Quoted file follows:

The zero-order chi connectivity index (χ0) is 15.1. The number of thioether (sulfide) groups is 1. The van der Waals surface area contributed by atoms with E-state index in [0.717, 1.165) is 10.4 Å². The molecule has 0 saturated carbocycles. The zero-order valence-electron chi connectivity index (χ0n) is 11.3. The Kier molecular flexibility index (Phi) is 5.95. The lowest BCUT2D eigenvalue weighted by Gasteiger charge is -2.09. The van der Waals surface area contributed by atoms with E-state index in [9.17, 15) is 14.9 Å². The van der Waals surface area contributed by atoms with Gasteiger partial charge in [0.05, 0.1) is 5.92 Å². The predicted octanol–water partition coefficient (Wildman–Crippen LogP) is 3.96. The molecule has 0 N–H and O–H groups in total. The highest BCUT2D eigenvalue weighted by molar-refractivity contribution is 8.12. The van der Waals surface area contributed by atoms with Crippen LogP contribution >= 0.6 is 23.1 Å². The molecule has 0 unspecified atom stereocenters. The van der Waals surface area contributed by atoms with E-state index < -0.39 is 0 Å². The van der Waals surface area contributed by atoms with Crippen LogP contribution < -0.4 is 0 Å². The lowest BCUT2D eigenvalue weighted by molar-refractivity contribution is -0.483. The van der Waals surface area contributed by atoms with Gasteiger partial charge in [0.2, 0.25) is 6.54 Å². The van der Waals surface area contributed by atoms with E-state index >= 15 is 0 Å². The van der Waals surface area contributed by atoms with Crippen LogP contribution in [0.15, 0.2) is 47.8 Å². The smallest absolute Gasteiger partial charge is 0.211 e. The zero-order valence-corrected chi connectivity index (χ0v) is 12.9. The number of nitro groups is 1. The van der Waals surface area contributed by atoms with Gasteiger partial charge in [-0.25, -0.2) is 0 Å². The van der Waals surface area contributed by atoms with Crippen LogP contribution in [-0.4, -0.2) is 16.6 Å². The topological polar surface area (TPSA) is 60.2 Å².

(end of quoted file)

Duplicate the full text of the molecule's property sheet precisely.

The zero-order chi connectivity index (χ0) is 15.1. The number of thioether (sulfide) groups is 1. The van der Waals surface area contributed by atoms with E-state index in [0.717, 1.165) is 10.4 Å². The molecule has 0 saturated carbocycles. The zero-order valence-electron chi connectivity index (χ0n) is 11.3. The Kier molecular flexibility index (Phi) is 5.95. The lowest BCUT2D eigenvalue weighted by Gasteiger charge is -2.09. The van der Waals surface area contributed by atoms with E-state index in [9.17, 15) is 14.9 Å². The van der Waals surface area contributed by atoms with Gasteiger partial charge in [0.05, 0.1) is 5.92 Å². The predicted octanol–water partition coefficient (Wildman–Crippen LogP) is 3.96. The molecule has 0 N–H and O–H groups in total. The highest BCUT2D eigenvalue weighted by molar-refractivity contribution is 8.12. The van der Waals surface area contributed by atoms with Crippen LogP contribution >= 0.6 is 23.1 Å². The molecule has 0 unspecified atom stereocenters. The van der Waals surface area contributed by atoms with E-state index < -0.39 is 0 Å². The van der Waals surface area contributed by atoms with Crippen LogP contribution < -0.4 is 0 Å². The lowest BCUT2D eigenvalue weighted by molar-refractivity contribution is -0.483. The van der Waals surface area contributed by atoms with Gasteiger partial charge in [0.2, 0.25) is 6.54 Å². The van der Waals surface area contributed by atoms with E-state index >= 15 is 0 Å². The van der Waals surface area contributed by atoms with Crippen LogP contribution in [0.15, 0.2) is 47.8 Å². The smallest absolute Gasteiger partial charge is 0.211 e. The zero-order valence-corrected chi connectivity index (χ0v) is 12.9. The number of nitro groups is 1. The van der Waals surface area contributed by atoms with Gasteiger partial charge in [-0.25, -0.2) is 0 Å². The van der Waals surface area contributed by atoms with Crippen LogP contribution in [-0.4, -0.2) is 16.6 Å². The topological polar surface area (TPSA) is 60.2 Å².